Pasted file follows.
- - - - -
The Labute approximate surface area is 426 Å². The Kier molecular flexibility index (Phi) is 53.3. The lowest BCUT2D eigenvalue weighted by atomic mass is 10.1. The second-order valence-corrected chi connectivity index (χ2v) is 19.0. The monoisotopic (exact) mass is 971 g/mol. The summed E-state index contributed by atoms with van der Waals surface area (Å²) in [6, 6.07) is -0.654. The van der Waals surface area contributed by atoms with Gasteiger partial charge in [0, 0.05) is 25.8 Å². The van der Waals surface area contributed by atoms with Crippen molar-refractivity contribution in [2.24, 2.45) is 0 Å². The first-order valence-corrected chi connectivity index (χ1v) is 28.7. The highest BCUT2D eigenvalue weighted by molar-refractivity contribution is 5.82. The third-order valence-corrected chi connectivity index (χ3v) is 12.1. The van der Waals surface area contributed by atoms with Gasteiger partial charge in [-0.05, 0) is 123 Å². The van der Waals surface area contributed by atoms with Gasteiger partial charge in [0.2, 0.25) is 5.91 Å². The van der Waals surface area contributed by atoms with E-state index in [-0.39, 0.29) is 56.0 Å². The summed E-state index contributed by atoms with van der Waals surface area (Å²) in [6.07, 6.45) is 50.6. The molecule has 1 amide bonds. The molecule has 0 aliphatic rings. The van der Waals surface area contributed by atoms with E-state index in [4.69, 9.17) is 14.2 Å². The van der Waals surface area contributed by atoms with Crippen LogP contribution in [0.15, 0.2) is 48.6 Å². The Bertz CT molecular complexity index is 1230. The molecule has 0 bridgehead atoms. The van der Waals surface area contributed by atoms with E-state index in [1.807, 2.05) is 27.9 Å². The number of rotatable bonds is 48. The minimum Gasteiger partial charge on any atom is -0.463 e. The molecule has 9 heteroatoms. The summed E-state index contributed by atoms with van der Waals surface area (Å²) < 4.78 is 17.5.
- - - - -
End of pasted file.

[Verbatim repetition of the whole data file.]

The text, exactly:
The Labute approximate surface area is 426 Å². The Kier molecular flexibility index (Phi) is 53.3. The lowest BCUT2D eigenvalue weighted by atomic mass is 10.1. The second-order valence-corrected chi connectivity index (χ2v) is 19.0. The monoisotopic (exact) mass is 971 g/mol. The summed E-state index contributed by atoms with van der Waals surface area (Å²) in [6, 6.07) is -0.654. The van der Waals surface area contributed by atoms with Gasteiger partial charge in [0, 0.05) is 25.8 Å². The van der Waals surface area contributed by atoms with Crippen molar-refractivity contribution in [2.24, 2.45) is 0 Å². The first-order valence-corrected chi connectivity index (χ1v) is 28.7. The highest BCUT2D eigenvalue weighted by molar-refractivity contribution is 5.82. The third-order valence-corrected chi connectivity index (χ3v) is 12.1. The van der Waals surface area contributed by atoms with Gasteiger partial charge in [-0.05, 0) is 123 Å². The van der Waals surface area contributed by atoms with Gasteiger partial charge in [0.2, 0.25) is 5.91 Å². The van der Waals surface area contributed by atoms with E-state index in [-0.39, 0.29) is 56.0 Å². The summed E-state index contributed by atoms with van der Waals surface area (Å²) in [6.07, 6.45) is 50.6. The molecule has 1 amide bonds. The molecule has 0 aliphatic rings. The van der Waals surface area contributed by atoms with E-state index in [4.69, 9.17) is 14.2 Å². The van der Waals surface area contributed by atoms with Crippen LogP contribution in [0.15, 0.2) is 48.6 Å². The Bertz CT molecular complexity index is 1230. The molecule has 0 bridgehead atoms. The van der Waals surface area contributed by atoms with E-state index in [1.807, 2.05) is 27.9 Å². The number of rotatable bonds is 48. The minimum Gasteiger partial charge on any atom is -0.463 e. The molecule has 9 heteroatoms. The summed E-state index contributed by atoms with van der Waals surface area (Å²) < 4.78 is 17.5.